In Kaufrnans Adaptive Moving Average, the time period only affects the calculation of the efficiency ratio. The piwpose is to keep that period, n, as small as possible so that the evaluation of a few dajs will allow the speed of the frend to change fran fast to slow and back again. Users may begin testing in the range of 8 to 1 dajs.

Choice of Volatility

The use of the volatility function, («summation((«absvalue(close-closeir,"",- in Omega code, adds all the individual price changes rather than looking only at the highlow range. Noise is considered more active when prices jump up and down. It is not as important that prices moved from a particular low to a certain high, but the pattern of how it was done. A market in which prices moved from low to high then back to the low and high again is clearly more volatile and noisier than one that made a single move from low to high.

Small Moves in One Direction

Occasionally there will be a series of price moves that progress in very small increments in one direction without a reversal, causing ER = I. Although this is theoretically correct, it may prove best to include a filter for those caseswhere the direction, D= /price, -price,-, I =:min, or a scaling function that does not allow the smoothing constant to produce the usual fast frend as the direction D moves below min.

Trading KAMA

The Adtrve Moving Average can be traded as any frend, and has the same characteristics of exponential smoothing. That is, when prices cross the frendline from up to down, the frendline must tum down. Although KAMA may use a frend with the equivalent of 9CC dajs, the value of the current KAMA will atill tum down a very small amount. Trading rules that base signals on the direction of the frendline should include a small band around the KAMA to prevent price penetrations during a sidewajs maitet to cause a change in the trading signal. Without this band, the benefit of a sidewajs KAMA frendline is eliminated.

When appljing KAMA to a trading program, it can be seen that higher values of the efficiency ratio, ER, are rarely reached using a calculation period greater than 14. This would require an exfremely directional move for 2 weeks of daily data. As longer periods are used, the pattem of ER becomes very uniform, based on the underlying level of noise in each market. Because peak levels in the ER cannot be sustained, they are valuable candidates for profit taking.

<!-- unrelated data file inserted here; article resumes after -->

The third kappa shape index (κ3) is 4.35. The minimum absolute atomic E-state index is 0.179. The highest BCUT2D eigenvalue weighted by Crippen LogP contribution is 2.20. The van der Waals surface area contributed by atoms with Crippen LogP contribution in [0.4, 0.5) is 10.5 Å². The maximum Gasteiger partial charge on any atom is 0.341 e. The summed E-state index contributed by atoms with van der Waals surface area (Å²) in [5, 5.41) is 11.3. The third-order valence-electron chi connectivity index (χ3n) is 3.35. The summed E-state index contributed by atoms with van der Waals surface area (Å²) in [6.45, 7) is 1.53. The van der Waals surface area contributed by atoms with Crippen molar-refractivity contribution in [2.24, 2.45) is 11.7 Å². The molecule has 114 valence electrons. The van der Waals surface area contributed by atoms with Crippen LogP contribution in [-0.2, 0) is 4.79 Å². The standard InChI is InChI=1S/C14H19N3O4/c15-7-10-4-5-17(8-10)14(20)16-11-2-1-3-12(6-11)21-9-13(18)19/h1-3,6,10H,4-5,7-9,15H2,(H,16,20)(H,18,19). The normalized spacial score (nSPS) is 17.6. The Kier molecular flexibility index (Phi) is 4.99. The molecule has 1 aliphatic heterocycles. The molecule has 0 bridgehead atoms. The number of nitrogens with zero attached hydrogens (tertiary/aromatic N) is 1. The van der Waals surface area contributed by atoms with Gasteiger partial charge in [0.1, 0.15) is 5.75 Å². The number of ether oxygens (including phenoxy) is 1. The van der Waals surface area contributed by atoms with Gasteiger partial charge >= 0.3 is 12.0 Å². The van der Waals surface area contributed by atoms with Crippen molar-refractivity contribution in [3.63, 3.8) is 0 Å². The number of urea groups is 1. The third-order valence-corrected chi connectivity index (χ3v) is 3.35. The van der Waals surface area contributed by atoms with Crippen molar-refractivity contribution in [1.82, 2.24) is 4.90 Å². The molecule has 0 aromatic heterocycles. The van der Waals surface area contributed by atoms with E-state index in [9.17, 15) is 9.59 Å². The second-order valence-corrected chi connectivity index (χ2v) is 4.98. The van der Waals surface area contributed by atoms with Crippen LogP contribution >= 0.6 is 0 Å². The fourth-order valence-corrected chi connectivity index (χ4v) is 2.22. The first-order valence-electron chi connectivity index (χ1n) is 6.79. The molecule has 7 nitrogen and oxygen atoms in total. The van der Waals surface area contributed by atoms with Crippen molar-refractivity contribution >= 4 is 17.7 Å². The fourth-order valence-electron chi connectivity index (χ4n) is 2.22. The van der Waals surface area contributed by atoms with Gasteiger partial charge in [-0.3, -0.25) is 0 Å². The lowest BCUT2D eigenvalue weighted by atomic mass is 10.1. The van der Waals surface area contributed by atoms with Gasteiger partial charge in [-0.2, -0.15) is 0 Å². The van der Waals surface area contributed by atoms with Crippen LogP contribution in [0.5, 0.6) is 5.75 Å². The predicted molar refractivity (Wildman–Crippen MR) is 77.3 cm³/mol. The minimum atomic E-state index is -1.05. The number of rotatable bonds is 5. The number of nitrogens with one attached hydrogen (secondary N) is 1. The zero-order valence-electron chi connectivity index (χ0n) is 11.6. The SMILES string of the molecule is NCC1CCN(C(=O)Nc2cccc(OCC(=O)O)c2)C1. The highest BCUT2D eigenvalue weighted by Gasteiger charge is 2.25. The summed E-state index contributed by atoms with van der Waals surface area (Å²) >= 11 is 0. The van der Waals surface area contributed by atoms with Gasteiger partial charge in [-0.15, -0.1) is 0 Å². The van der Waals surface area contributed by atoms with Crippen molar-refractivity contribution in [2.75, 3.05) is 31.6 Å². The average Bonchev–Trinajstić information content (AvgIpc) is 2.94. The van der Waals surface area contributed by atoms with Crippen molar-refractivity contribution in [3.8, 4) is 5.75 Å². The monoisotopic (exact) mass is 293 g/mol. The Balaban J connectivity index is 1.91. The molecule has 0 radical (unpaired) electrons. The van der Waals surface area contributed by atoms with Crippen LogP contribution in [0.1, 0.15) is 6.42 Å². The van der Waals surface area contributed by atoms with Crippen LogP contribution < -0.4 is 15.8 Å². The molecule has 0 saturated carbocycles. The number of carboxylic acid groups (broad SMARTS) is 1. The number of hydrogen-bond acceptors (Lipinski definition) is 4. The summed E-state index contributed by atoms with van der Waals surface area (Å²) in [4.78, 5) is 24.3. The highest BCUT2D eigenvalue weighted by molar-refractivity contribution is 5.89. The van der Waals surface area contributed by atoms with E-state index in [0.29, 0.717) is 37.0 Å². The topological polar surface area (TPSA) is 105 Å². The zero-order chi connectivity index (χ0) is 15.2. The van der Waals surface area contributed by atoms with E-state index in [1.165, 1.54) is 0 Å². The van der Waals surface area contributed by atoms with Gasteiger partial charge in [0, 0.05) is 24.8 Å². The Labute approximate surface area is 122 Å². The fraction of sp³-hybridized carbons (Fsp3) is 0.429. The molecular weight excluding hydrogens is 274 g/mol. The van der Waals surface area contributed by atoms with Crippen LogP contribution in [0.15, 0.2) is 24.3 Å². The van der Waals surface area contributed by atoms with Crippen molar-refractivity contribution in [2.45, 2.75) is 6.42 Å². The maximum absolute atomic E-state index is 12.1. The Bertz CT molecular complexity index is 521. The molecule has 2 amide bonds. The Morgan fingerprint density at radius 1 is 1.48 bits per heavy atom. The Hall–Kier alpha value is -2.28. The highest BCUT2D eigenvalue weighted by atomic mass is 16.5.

Programming KAMA

The following Easj Language user function can be used by a sjstem or indicator to calculate Kaufrnans Adaptive Moving Average.



[ : Kaufmers Adaptive Moving Average Copyright 1990-199B, PO Kaufman. All rights reserved!

Inputs: period(numericsimple); vars: efratio(O), smooth(l), fastend(.666), siowend(.0645),

( ), diff(O), signal(O), noise(O);

Icalculate efficieno ratiol e-ratio - 1;

diff = @absvalue(clDse - closeLl]); if currentbar > period then begin

signal - @absvalue(clDse - closeCperiod]);

noise = @5ummation(diff.period);

1* noise <> 0 then efratio -= signal / noise;

end;

if currentbar <- period then AMA - close;

smooth = @power(efratio*(fastend - slowend) + slowend,2);

AMA = AMA[1] + smooth*(close - AMALl]);

KAMA = AMA;

Chandes Variable Index Dynamic Average ( )1

Tushar Chandes Variable Index Dynamic Average ( ) first appeared in Technical Analjsis of Stodcs & Commodities in March 1992. Both VIDYA and Kaufinans KAMA use an exponential smoothing as a base for varjing the speed of the trend each day. VIDYA, however, uses a pivotal smoothing constant, which is fixed, and varies the speed by using a factor based on the relative volatility to increase or decrease the value of s.

VJDyA, = k-KsxC,+ ilkxs)xVIDyA-i

where s is a fixed smoothing constant, suggested as a 9 1 equivalent (i.e., s = 2/(9+1) = .20) is the dosing price

/ and t - \ represent the current and previous periods is the relative volatility, calculated as

k = @stdev<:c,«) / @stdev<c;w)

where <a>stdev is the standaxd deviation functiun is the recent past days

m is a longer historic interval in days, m > rt

Volatility

Chande uses a very practical relative volatility measure based on the standard deviation, or distribution of price moves over the past n dajs, compared with a longer historic pattern, taken over h dajs. When := 1 the current volatility is greater than the historic volatility; when < 1 the current volatility is lower. VIDYA can be written as an indicator in Omega code as